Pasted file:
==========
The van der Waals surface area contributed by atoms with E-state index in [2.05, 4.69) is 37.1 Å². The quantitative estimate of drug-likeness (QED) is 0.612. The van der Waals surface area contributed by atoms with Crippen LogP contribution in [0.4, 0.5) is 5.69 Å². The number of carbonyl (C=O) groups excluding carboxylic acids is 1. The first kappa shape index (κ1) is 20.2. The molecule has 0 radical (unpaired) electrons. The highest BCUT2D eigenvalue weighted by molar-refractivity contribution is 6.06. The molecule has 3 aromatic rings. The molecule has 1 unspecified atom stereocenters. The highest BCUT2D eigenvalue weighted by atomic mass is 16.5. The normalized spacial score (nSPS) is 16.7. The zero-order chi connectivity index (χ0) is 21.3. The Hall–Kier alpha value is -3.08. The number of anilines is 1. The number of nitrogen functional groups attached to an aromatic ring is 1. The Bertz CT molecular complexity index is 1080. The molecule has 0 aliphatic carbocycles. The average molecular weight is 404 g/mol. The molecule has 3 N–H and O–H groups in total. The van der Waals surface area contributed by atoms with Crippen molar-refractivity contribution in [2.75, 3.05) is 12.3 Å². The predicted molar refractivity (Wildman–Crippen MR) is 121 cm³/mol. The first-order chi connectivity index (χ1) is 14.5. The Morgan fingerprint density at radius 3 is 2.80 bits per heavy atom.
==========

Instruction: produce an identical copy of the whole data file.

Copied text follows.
The van der Waals surface area contributed by atoms with E-state index in [2.05, 4.69) is 37.1 Å². The quantitative estimate of drug-likeness (QED) is 0.612. The van der Waals surface area contributed by atoms with Crippen LogP contribution in [0.4, 0.5) is 5.69 Å². The number of carbonyl (C=O) groups excluding carboxylic acids is 1. The first kappa shape index (κ1) is 20.2. The molecule has 0 radical (unpaired) electrons. The highest BCUT2D eigenvalue weighted by molar-refractivity contribution is 6.06. The molecule has 3 aromatic rings. The molecule has 1 unspecified atom stereocenters. The highest BCUT2D eigenvalue weighted by atomic mass is 16.5. The normalized spacial score (nSPS) is 16.7. The zero-order chi connectivity index (χ0) is 21.3. The Hall–Kier alpha value is -3.08. The number of anilines is 1. The number of nitrogen functional groups attached to an aromatic ring is 1. The Bertz CT molecular complexity index is 1080. The molecule has 0 aliphatic carbocycles. The average molecular weight is 404 g/mol. The molecule has 3 N–H and O–H groups in total. The van der Waals surface area contributed by atoms with Crippen molar-refractivity contribution in [2.75, 3.05) is 12.3 Å². The predicted molar refractivity (Wildman–Crippen MR) is 121 cm³/mol. The first-order chi connectivity index (χ1) is 14.5. The Morgan fingerprint density at radius 3 is 2.80 bits per heavy atom.